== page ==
World First: Two Cheetahs fly 7,600 Miles From Canada to Zimbabwe for a new Life in the Wild

Kent, UK Spring 2021 – The Aspinall Foundation, in collaboration with Parc Safari, Imire Rhino and Wildlife Conservation and Ethiopian Airlines, are delighted to announce that they have successfully translocated two cheetahs from Canada to Zimbabwe as part of their ongoing Back To The Wild initiative.

This project is the first of its kind for Zimbabwe, which has never before received captive-bred cheetahs for rewilding.

The Zimbabwean government has supported the project every step of the way and have been instrumental in the success of the translocation.

The cheetahs, two brothers named Kumbe and Jabari, boarded a Boeing 787-9 Dreamliner last Saturday, in specially-designed transport crates at Toronto Airport and arrived safely at Imire after a 30-hour journey.

The journey went flawlessly: both brothers remained calm and comfortable throughout the flight and they maintained contact with each other using cheetahs’ distinctive bird-like chirps and calls. They did not need to be sedated.

Kumbe and Jabari will now spend 60 days in a quarantine boma – a large plot of land which will allow them to acclimatise to their new life under the African sun. They will quickly lose their thick winter coats which protected them from the cold Canadian weather and while in this boma they will practice and prepare for their first hunt.

Upon release from their quarantine boma, they will move into Imire’s 4,500 hectare reserve, where they will encounter wild game.

Previous Aspinall Foundation rewilding projects show the cheetahs’ natural instincts will now kick in and they will begin successfully hunting. When they have mastered hunting independently, Kumbe and Jabari will be introduced to female cheetahs, allowing them to contribute their valuable genetics to the local metapopulation.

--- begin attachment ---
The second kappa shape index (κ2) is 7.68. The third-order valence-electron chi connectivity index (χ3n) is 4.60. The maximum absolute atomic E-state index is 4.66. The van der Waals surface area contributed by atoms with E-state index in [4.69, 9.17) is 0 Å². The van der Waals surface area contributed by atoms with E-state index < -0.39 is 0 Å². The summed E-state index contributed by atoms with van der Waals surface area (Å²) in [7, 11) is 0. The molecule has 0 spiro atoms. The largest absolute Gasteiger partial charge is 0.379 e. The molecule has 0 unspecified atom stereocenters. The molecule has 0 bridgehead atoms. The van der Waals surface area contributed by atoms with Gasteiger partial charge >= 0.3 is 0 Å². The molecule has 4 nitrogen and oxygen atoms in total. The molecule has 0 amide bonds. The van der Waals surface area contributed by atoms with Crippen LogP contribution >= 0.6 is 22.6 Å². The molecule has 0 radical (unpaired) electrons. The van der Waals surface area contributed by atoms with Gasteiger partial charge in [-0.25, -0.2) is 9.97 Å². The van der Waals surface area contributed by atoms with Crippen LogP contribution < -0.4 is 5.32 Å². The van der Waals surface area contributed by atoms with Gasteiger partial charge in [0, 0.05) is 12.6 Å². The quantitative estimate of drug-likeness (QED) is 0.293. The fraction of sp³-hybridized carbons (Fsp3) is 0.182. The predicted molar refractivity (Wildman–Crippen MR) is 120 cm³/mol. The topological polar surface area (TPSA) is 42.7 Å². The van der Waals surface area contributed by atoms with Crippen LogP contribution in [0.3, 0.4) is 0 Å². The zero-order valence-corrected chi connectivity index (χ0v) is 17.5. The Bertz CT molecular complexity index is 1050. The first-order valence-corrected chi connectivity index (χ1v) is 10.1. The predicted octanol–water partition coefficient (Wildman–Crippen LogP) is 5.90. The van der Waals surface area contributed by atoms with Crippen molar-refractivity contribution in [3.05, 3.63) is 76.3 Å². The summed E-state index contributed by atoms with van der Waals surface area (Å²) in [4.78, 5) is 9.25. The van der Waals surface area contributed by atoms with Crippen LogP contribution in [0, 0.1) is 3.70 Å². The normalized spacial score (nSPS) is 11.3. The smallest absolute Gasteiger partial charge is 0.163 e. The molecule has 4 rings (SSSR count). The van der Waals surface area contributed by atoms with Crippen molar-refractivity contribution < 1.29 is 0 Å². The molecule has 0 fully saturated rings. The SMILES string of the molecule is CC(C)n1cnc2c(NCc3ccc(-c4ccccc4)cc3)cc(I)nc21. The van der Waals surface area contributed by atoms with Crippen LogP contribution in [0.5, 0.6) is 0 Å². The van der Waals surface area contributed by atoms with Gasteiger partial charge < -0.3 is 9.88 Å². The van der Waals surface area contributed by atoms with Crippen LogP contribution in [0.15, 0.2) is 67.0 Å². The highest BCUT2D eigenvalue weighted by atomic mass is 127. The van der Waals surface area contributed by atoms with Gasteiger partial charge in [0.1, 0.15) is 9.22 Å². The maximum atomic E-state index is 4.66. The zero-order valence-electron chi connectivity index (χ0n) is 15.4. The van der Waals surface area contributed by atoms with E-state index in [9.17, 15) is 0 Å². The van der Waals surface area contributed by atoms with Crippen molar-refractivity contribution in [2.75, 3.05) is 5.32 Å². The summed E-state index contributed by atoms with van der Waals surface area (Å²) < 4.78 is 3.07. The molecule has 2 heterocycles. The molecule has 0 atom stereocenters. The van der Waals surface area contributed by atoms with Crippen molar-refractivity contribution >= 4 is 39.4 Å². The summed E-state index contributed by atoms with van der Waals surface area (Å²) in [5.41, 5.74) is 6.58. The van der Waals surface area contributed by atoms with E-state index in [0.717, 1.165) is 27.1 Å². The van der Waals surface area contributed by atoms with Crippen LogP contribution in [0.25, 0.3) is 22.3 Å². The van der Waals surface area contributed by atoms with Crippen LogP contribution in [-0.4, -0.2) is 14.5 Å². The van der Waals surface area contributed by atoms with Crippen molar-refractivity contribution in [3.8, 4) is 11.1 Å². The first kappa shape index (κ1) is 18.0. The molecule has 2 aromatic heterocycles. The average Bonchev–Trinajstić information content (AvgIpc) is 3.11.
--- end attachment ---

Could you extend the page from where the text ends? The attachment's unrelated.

The key objective of the project will be to establish a breeding population of cheetah at Imire for the purposes of contributing to the genetic diversity and to assist in repopulating other reserves in Zimbabwe. Imire is passionate about making meaningful contributions to conservation and increasing the population of key species such as cheetah and black rhino.

Damian Aspinall, Chairman of The Aspinall Foundation commented: “I would like to thank our incredible partners at Parc Safari, Imire, and Ethiopian Airlines. We have made history together and this groundbreaking project marks the start of the revival of the Zimbabwe cheetah population.”

The project team have been preparing for the cheetahs’ arrival for a year, with the COVID-19 pandemic threatening to derail the move multiple times. However, thanks to the dedication of the project partners, the team was able to safely translocate Kumbe and Jabari to their rightful place in the wild.

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Reilly Travers, Park manager and head of Anti Poaching Operations at Imire spoke passionately, adding: “It is an incredible privilege to participate in something that is groundbreaking, something that you can really get your teeth into and make a significant difference to the cheetah population. It is my lifelong dream to make as much of a difference to conservation within Zimbabwe as I possibly can. I think this project is a massive step forward and I am really proud to be part of this team.”

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